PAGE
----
5 Reasons Moving To Hawaii Might Be For You

Moving is a big decision. Moving across an entire ocean is an even bigger decision. Whether for work, retirement, or just because you fell in love while on vacation and needed a change of scenery, here are five reasons moving to the Aloha State might be a great decision and what you can look forward to if you take the plunge.

1: Playing Tourist and Having Adventures

Yes, living in Hawaii is different from vacationing. There's work to be done and bills to be paid and many other reasons you might put off kicking back and relaxing, but one of the most advantageous things about living in Hawaii is that you can just pop on down to the beach any time you want.


Feeling adventurous? Suring, windsurfing, hiking and more are all at your doorstep and the weather is beautiful year round. No need to pack a wetsuit or dress in layers. With average temperatures between 78 and 85 degrees, Hawaii's balmy and predictable climate makes last minute trips easy to plan and even easier to make happen.


Burnt out? Head on down to one of the beachside hotels in Waikiki and pretend you're on vacation for the night. Sip a maitai, order some great food, and watch the sunset with people only dreaming of living the Hawaii lifestyle.


If you're feeling even more adventurous, island hop! From volcanoes on the Big Island, to sunrise above the clouds atop Haleakala on Maui, and Hawaii's very own Grand Canyon (Waimea Canyon) on Kauai, each island has its own flavor and new things to see and do, all of them just a short and affordable flight away.

2: Island Time

While not for everyone, there's a certain vibe that just can't be replicated on the mainland. From slower freeway speeds to the multitude of farmer's markets and boutiques making big box stores a luxury rather than a convenience, and with a timezone that makes "breaking news" hours old by the time we've woken up, locals find it hard to get too worked up about things out of our control. Everything just happens at a more laid back pace.


It might be frustrating as you adjust, but soon you will learn to go with the flow and appreciate the distinct lack of stress that comes from an entire population understanding island time and letting the small stuff go.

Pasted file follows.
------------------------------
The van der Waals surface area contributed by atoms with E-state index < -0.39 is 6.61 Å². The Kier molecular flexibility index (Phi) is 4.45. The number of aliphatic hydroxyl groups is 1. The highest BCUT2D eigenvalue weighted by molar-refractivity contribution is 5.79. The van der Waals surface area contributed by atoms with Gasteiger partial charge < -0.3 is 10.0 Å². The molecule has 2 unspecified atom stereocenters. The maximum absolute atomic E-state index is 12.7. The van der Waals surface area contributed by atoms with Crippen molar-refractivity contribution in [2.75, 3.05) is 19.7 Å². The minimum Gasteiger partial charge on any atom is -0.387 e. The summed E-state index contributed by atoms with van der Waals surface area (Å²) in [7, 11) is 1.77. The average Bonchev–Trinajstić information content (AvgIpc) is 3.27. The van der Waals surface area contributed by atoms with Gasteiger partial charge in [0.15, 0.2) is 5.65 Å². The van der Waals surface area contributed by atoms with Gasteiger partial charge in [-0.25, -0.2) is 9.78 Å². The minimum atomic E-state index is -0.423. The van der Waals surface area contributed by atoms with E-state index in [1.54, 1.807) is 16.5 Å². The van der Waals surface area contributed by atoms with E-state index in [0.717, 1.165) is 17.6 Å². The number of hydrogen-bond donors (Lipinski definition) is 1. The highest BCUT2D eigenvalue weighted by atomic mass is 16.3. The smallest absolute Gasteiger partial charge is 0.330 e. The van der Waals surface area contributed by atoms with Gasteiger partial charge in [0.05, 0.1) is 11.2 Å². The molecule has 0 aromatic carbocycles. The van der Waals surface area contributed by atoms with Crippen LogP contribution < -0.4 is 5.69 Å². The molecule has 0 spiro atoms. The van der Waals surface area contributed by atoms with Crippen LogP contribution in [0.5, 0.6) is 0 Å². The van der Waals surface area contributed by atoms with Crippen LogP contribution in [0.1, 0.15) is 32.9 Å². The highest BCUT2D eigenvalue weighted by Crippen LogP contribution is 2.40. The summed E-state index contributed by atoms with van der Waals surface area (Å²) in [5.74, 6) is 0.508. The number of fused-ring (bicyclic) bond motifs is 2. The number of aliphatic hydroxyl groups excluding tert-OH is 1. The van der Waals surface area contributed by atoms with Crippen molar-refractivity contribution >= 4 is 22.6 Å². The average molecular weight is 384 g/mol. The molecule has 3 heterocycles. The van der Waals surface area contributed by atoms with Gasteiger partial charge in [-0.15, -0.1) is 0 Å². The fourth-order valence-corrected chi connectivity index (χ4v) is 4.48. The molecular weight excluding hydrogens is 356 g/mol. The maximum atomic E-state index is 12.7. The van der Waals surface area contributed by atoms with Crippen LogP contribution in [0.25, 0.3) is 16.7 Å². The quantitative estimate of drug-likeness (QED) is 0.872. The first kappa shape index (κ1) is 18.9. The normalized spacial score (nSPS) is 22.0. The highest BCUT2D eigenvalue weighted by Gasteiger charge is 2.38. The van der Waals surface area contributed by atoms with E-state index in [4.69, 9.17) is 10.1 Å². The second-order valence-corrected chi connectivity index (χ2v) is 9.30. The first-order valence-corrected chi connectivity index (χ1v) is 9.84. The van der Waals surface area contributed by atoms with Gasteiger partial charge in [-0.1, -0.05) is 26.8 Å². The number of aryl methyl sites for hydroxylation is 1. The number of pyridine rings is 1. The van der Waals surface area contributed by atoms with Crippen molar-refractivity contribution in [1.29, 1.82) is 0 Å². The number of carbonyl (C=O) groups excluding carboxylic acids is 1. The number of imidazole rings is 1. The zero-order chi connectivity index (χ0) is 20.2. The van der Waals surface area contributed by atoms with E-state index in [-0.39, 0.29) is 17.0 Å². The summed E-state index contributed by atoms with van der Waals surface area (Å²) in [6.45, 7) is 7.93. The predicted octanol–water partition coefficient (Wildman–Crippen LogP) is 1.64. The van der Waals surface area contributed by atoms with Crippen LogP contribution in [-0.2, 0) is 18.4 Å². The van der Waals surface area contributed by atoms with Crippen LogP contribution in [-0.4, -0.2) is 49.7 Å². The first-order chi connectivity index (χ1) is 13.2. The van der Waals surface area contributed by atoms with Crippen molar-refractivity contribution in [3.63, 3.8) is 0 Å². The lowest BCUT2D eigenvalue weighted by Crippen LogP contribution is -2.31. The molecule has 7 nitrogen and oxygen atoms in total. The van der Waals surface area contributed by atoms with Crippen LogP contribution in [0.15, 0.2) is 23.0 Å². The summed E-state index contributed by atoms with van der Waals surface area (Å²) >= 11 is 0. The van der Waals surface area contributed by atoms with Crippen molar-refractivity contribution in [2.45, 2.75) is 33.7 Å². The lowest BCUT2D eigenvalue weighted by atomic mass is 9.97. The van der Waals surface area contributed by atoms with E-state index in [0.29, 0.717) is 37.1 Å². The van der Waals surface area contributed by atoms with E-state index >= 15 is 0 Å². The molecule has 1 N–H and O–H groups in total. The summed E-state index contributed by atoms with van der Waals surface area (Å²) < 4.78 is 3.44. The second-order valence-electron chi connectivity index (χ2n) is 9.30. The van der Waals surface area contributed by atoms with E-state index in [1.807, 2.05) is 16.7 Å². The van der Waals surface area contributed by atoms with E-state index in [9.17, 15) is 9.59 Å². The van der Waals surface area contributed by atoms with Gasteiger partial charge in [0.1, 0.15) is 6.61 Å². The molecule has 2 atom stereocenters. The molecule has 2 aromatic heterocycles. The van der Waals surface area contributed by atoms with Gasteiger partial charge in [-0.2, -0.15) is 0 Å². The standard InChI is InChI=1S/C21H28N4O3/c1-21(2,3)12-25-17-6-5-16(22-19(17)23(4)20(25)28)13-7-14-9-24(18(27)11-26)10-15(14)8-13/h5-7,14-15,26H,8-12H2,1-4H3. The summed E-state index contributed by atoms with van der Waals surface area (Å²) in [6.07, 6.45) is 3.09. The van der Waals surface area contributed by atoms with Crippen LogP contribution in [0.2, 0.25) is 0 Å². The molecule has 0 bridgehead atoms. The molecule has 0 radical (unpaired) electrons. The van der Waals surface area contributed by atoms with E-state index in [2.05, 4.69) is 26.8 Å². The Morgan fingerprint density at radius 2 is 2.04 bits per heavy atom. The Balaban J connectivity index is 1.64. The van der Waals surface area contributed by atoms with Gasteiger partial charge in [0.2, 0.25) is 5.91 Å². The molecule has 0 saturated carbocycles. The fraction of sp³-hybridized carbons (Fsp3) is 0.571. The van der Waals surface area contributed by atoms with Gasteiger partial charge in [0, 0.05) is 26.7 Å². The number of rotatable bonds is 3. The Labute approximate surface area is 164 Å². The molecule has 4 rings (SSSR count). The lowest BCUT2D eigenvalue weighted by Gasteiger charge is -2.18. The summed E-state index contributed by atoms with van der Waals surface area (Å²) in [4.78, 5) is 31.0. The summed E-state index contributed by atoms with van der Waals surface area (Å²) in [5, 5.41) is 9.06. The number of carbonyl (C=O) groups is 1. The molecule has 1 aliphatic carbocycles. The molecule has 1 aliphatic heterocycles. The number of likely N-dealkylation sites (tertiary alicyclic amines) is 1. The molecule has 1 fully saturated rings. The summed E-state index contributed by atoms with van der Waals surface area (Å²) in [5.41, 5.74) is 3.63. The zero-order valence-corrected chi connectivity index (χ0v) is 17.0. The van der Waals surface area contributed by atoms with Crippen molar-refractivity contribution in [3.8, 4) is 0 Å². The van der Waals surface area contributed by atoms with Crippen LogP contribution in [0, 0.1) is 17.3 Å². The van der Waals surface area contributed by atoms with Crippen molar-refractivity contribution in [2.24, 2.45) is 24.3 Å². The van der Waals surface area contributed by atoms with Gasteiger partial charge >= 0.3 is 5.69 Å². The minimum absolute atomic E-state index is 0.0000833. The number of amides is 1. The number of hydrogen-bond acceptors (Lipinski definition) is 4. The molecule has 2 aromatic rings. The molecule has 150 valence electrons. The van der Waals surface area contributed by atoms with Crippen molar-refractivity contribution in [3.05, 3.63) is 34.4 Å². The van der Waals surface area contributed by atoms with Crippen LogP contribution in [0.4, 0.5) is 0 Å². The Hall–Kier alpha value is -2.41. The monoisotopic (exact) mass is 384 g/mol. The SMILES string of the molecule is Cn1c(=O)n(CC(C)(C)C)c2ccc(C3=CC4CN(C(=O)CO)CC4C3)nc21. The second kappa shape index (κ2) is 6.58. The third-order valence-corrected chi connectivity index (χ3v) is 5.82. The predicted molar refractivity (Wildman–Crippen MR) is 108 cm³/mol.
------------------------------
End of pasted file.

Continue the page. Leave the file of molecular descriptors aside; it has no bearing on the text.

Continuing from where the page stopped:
3: The Food

You might think that being thousands of miles out in the Pacific Ocean and isolated would make for a rather bland diet. You'd be wrong. Hawaii is a true melting pot and has the largest share of multi-ethnic Americans in the country and as such the food choices are wide and varied in the islands. From local favorites such as plate lunches featuring lomi lomi salmon and kalua pork to fine dining, national chains, and everything in between. You'll never be in short supply of something good to eat. Portuguese, Japanese, Chinese, Thai. Pick a cuisine and there's probably a restaurant catering to your cravings.

4: A Rich Culture and Long History

The Hawaiian islands were first settled sometime around 400 CE by Polynesians from the Marquesas Islands, 2000 miles away and travelling by canoe. It wasn't until 1898 that possession was taken by the United States and the 1950s until statehood happened. So while there is a distinct American flair to the island life and culture, there's is also a deep history behind it and reminders all around.


Visit Iolani Palace, the residence of Hawaii last monarch, or enjoy the celebration at the Aloha Festivals, a weeklong celebration of all things Hawaii, featuring floral parades, dancing, food and fun.

5: Aloha Spirit

Deeper than a welcome lei at the airport and more than just the laid back lifestyle, there's something special in the air of Hawaii and you can feel it the minute you settle in. Easy smiles and a helping hand, or kokua. More than just "hello" and "goodbye", Aloha holds such a special meaning in Hawaii that it's even written into state law:


“The Aloha Spirit is the coordination of mind and heart within each person. It brings each person to the Self. Each person must think and emote good feelings to others. In the contemplation and presence of the life force, Aloha, the following unuhi laulâ loa (free translation) may be used.”

  • Akahai, meaning kindness to be expressed with tenderness;

  • Lôkahi, meaning unity, to be expressed with harmony;

  • Olu`olu, meaning agreeable, to be expressed with pleasantness;

  • Ha`aha`a, meaning humility, to be expressed with modesty;

  • Ahonui, meaning patience, to be expressed with perseverance. (HI Rev Stat § 5-7.5, 2013)

While symbolic, the law is taken seriously, and though you might not be asked to leave if you don't follow the Aloha Spirit, you will almost certainly be frowned upon by the close knit community.

Are you ready to pack your bags yet? All this and more await you in Hawaii and are just some of the many reasons we are so very #LuckyWeLiveHI.


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